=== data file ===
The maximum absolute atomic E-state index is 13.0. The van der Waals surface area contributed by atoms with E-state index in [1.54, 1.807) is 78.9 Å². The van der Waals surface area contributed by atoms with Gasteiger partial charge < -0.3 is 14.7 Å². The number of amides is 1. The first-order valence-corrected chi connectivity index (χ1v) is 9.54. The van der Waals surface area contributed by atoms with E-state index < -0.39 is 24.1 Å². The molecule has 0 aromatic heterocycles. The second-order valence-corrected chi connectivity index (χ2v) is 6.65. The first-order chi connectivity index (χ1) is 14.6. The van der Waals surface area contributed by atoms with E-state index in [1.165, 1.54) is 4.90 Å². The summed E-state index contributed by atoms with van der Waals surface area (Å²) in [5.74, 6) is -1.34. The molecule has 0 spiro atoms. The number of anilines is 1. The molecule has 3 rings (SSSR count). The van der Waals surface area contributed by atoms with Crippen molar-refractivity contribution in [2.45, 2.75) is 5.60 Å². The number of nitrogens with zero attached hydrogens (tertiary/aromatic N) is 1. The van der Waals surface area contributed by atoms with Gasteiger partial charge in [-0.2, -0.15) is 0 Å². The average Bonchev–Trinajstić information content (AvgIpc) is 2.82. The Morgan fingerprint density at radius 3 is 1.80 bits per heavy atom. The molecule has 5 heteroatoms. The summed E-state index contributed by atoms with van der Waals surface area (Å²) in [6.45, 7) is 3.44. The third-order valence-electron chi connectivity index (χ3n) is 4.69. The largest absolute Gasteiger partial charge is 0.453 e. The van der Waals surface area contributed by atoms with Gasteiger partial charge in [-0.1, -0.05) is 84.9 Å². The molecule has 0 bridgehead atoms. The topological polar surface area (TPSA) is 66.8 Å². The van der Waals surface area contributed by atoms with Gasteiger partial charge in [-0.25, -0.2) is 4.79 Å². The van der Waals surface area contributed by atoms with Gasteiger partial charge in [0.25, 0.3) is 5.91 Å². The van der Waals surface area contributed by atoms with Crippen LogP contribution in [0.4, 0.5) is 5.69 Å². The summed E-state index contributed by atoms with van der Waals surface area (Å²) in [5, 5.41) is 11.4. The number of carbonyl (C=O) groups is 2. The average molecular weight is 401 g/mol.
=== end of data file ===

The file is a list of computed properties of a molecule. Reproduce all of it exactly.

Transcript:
The maximum absolute atomic E-state index is 13.0. The van der Waals surface area contributed by atoms with E-state index in [1.54, 1.807) is 78.9 Å². The van der Waals surface area contributed by atoms with Gasteiger partial charge < -0.3 is 14.7 Å². The number of amides is 1. The first-order valence-corrected chi connectivity index (χ1v) is 9.54. The van der Waals surface area contributed by atoms with E-state index < -0.39 is 24.1 Å². The molecule has 0 aromatic heterocycles. The second-order valence-corrected chi connectivity index (χ2v) is 6.65. The first-order chi connectivity index (χ1) is 14.6. The van der Waals surface area contributed by atoms with E-state index in [1.165, 1.54) is 4.90 Å². The summed E-state index contributed by atoms with van der Waals surface area (Å²) in [5.74, 6) is -1.34. The molecule has 0 spiro atoms. The number of anilines is 1. The molecule has 3 rings (SSSR count). The van der Waals surface area contributed by atoms with Crippen molar-refractivity contribution in [2.45, 2.75) is 5.60 Å². The number of nitrogens with zero attached hydrogens (tertiary/aromatic N) is 1. The van der Waals surface area contributed by atoms with Gasteiger partial charge in [-0.2, -0.15) is 0 Å². The average Bonchev–Trinajstić information content (AvgIpc) is 2.82. The Morgan fingerprint density at radius 3 is 1.80 bits per heavy atom. The molecule has 5 heteroatoms. The summed E-state index contributed by atoms with van der Waals surface area (Å²) in [6.45, 7) is 3.44. The third-order valence-electron chi connectivity index (χ3n) is 4.69. The largest absolute Gasteiger partial charge is 0.453 e. The van der Waals surface area contributed by atoms with Gasteiger partial charge in [-0.1, -0.05) is 84.9 Å². The molecule has 0 bridgehead atoms. The topological polar surface area (TPSA) is 66.8 Å². The van der Waals surface area contributed by atoms with Gasteiger partial charge in [-0.25, -0.2) is 4.79 Å². The van der Waals surface area contributed by atoms with Gasteiger partial charge in [0.25, 0.3) is 5.91 Å². The van der Waals surface area contributed by atoms with Crippen LogP contribution in [0.4, 0.5) is 5.69 Å². The summed E-state index contributed by atoms with van der Waals surface area (Å²) in [5, 5.41) is 11.4. The number of carbonyl (C=O) groups is 2. The average molecular weight is 401 g/mol.